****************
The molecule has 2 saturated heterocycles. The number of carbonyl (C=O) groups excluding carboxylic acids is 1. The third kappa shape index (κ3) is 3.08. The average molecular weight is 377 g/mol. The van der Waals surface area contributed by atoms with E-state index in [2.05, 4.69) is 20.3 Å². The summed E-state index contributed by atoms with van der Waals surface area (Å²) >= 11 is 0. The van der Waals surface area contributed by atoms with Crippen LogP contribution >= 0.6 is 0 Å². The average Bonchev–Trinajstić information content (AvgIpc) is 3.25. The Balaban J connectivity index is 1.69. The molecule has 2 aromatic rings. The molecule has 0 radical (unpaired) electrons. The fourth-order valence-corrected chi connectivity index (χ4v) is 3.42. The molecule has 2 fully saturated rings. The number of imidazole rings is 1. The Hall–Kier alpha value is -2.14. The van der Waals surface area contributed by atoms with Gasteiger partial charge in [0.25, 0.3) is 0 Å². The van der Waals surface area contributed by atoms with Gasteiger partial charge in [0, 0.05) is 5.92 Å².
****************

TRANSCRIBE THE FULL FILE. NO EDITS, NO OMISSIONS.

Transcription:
The molecule has 2 saturated heterocycles. The number of carbonyl (C=O) groups excluding carboxylic acids is 1. The third kappa shape index (κ3) is 3.08. The average molecular weight is 377 g/mol. The van der Waals surface area contributed by atoms with E-state index in [2.05, 4.69) is 20.3 Å². The summed E-state index contributed by atoms with van der Waals surface area (Å²) >= 11 is 0. The van der Waals surface area contributed by atoms with Crippen LogP contribution >= 0.6 is 0 Å². The average Bonchev–Trinajstić information content (AvgIpc) is 3.25. The Balaban J connectivity index is 1.69. The molecule has 2 aromatic rings. The molecule has 0 radical (unpaired) electrons. The fourth-order valence-corrected chi connectivity index (χ4v) is 3.42. The molecule has 2 fully saturated rings. The number of imidazole rings is 1. The Hall–Kier alpha value is -2.14. The van der Waals surface area contributed by atoms with Gasteiger partial charge in [0.25, 0.3) is 0 Å². The van der Waals surface area contributed by atoms with Gasteiger partial charge in [0, 0.05) is 5.92 Å².